This is the Apple security flaw you should actually be worried about

On Monday, the University of Johns Hopkins published a report revealing a flaw in Apple’s iMessage service. It was resolved the same day with the release of iOS 9.3, but a bigger, more dire flaw exists within this week’s disclosures that would allow a hacker remote code execution over Wi-Fi. The bug, ID CVE-2016-0801, is described as:

The Broadcom Wi-Fi driver allows remote attackers to execute arbitrary code or cause a denial of service (memory corruption) via crafted wireless control message packets.

This means that hackers connected to your Wi-Fi network could infiltrate your device and begin executing harmful code. It’s the same security lapse that, up until last month, was present on Android Nexus devices. Google considered the issue to be critical:

Multiple remote execution vulnerabilities in the Broadcom Wi-Fi driver could allow a remote attacker to use specially crafted wireless control message packets to corrupt kernel memory in a way that leads to remote code execution in the context of the kernel. These vulnerabilities can be triggered when the attacker and the victim are associated with the same network. This issue is rated as a Critical severity due to the possibility of remote code execution in the context of the kernel without requiring user interaction.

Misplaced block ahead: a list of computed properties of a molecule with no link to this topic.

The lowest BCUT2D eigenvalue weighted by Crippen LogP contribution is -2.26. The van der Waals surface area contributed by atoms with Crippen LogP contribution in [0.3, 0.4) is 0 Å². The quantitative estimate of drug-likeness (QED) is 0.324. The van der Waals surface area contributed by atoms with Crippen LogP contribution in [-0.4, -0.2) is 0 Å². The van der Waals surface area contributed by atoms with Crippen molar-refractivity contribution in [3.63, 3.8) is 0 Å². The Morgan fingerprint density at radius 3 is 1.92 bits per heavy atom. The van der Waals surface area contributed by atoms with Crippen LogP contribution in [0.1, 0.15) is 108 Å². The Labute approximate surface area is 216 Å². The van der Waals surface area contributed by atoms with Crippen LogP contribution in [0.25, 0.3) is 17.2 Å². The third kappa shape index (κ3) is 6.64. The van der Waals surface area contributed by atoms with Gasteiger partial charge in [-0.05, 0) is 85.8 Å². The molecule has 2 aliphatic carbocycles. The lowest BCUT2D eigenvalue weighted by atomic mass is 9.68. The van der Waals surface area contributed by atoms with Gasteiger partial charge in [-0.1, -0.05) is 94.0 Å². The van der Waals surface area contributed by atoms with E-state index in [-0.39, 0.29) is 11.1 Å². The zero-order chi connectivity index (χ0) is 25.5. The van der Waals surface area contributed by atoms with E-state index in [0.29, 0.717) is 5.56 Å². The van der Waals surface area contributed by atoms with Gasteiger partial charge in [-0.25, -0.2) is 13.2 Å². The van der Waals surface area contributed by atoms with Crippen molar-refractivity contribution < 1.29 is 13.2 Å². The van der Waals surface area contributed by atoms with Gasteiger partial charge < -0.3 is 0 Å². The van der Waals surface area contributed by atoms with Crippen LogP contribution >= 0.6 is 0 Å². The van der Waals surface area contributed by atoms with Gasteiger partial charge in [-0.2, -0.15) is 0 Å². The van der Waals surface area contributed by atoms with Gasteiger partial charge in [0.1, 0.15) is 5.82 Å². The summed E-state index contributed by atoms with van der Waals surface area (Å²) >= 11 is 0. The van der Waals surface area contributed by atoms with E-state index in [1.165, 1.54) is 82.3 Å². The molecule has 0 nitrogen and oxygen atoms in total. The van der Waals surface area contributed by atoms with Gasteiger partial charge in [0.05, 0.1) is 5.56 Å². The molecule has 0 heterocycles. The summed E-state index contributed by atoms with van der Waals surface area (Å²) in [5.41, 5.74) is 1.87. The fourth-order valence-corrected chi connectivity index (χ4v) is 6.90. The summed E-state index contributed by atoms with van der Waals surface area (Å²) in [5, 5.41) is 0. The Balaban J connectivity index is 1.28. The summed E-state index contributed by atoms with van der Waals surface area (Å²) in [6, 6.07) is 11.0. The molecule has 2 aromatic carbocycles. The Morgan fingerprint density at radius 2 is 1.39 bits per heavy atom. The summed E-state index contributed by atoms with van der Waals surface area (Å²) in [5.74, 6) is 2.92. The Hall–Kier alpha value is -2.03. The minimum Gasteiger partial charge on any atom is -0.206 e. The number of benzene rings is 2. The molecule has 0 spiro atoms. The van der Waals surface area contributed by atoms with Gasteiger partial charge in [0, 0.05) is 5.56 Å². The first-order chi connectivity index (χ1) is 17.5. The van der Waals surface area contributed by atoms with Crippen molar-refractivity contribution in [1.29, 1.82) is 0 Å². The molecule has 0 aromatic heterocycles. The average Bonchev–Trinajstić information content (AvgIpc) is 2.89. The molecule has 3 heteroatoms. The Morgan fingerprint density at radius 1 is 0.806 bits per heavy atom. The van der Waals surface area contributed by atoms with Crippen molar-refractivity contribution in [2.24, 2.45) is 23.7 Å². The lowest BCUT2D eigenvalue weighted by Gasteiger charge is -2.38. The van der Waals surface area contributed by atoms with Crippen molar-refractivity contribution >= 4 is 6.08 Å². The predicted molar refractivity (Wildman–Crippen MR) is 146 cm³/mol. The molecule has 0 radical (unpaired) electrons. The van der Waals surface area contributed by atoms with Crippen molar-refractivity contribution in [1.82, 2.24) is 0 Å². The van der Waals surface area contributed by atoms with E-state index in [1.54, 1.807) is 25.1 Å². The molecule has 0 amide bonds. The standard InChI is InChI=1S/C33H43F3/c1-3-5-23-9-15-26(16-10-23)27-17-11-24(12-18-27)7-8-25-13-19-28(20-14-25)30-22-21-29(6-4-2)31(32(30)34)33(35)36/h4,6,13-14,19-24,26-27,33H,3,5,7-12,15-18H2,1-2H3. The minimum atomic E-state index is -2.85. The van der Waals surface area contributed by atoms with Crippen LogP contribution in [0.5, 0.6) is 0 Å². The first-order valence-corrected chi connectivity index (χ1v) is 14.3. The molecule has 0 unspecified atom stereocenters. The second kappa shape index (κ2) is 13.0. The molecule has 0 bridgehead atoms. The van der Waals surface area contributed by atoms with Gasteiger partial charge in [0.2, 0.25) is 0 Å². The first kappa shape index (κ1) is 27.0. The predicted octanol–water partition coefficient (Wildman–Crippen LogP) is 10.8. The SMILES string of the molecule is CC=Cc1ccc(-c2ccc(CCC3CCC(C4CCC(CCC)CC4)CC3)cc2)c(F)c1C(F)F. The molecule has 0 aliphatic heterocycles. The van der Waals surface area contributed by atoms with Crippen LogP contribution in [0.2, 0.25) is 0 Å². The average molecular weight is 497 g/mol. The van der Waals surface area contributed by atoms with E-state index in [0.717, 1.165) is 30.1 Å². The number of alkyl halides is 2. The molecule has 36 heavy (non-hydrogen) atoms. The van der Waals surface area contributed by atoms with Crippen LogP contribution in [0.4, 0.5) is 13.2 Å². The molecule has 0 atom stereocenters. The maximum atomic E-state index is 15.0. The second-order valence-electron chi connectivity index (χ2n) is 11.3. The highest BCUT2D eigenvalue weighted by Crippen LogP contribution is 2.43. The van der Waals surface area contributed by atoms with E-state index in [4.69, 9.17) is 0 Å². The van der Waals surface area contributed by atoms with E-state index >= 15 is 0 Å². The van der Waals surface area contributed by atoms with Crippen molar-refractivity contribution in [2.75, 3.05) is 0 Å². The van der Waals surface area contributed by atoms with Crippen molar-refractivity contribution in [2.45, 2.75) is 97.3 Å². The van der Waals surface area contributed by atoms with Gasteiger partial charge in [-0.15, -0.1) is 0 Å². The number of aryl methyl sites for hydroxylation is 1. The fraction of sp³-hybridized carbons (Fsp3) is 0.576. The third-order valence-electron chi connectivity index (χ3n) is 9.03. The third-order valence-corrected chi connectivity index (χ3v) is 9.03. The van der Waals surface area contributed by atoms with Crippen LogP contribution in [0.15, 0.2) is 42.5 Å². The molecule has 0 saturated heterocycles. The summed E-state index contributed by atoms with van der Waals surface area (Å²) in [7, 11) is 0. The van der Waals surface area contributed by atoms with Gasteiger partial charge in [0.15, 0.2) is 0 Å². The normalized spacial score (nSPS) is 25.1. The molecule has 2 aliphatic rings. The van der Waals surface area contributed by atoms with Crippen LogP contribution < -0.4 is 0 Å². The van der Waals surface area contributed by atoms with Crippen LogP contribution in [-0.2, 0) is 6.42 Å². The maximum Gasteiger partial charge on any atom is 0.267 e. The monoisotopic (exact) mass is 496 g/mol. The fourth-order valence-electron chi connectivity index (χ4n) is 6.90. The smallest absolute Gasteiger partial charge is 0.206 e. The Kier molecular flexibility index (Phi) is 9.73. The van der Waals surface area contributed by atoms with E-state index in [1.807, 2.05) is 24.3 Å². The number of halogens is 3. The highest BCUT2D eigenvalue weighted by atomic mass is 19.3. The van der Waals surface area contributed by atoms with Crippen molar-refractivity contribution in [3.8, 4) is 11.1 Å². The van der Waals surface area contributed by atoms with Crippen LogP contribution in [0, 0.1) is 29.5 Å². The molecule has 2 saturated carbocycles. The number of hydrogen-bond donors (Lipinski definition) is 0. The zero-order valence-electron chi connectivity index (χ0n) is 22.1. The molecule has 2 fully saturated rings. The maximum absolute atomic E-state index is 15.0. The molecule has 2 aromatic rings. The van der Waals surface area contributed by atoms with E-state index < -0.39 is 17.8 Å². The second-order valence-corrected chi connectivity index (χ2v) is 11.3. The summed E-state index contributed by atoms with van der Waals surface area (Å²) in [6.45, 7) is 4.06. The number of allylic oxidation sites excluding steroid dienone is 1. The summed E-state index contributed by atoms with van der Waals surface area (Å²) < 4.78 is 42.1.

There has been a lot of discussion surrounding the security of Apple devices with its ongoing fight against the FBI and encryption policies. Thankfully, Apple hasn’t been too bogged down with that to roll out a patch for this issue in the iOS 9.3 update that first became available midday on Monday. If you haven’t yet updated to the latest version of iOS, now would definitely be the time to do so. 

H/T ZDNetPhoto via juditk/Flickr (CC BY-ND 2.0)